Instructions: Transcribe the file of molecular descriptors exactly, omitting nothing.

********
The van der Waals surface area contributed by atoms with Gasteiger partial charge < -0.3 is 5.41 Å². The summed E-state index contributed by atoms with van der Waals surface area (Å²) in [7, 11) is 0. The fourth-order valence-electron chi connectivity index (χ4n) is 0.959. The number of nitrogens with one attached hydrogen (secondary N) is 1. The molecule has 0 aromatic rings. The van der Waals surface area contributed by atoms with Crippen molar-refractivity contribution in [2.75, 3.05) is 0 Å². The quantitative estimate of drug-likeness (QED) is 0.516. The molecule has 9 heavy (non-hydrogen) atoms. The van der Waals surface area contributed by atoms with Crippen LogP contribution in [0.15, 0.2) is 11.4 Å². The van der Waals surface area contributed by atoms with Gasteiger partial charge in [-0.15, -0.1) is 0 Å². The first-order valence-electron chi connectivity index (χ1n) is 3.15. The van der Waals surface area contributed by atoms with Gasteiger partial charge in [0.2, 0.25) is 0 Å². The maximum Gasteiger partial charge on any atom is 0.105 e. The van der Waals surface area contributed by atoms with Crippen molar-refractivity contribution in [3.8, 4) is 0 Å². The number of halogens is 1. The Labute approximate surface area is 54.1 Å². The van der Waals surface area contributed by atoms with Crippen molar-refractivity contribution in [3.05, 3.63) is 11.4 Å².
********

The van der Waals surface area contributed by atoms with Gasteiger partial charge < -0.3 is 5.41 Å². The summed E-state index contributed by atoms with van der Waals surface area (Å²) in [7, 11) is 0. The fourth-order valence-electron chi connectivity index (χ4n) is 0.959. The number of nitrogens with one attached hydrogen (secondary N) is 1. The molecule has 0 aromatic rings. The van der Waals surface area contributed by atoms with Crippen molar-refractivity contribution in [2.75, 3.05) is 0 Å². The quantitative estimate of drug-likeness (QED) is 0.516. The molecule has 9 heavy (non-hydrogen) atoms. The van der Waals surface area contributed by atoms with Crippen LogP contribution in [0.15, 0.2) is 11.4 Å². The van der Waals surface area contributed by atoms with Gasteiger partial charge in [-0.15, -0.1) is 0 Å². The first-order valence-electron chi connectivity index (χ1n) is 3.15. The van der Waals surface area contributed by atoms with Gasteiger partial charge in [0.2, 0.25) is 0 Å². The maximum Gasteiger partial charge on any atom is 0.105 e. The van der Waals surface area contributed by atoms with Crippen molar-refractivity contribution in [3.8, 4) is 0 Å². The number of halogens is 1. The Labute approximate surface area is 54.1 Å². The van der Waals surface area contributed by atoms with Crippen molar-refractivity contribution in [3.05, 3.63) is 11.4 Å².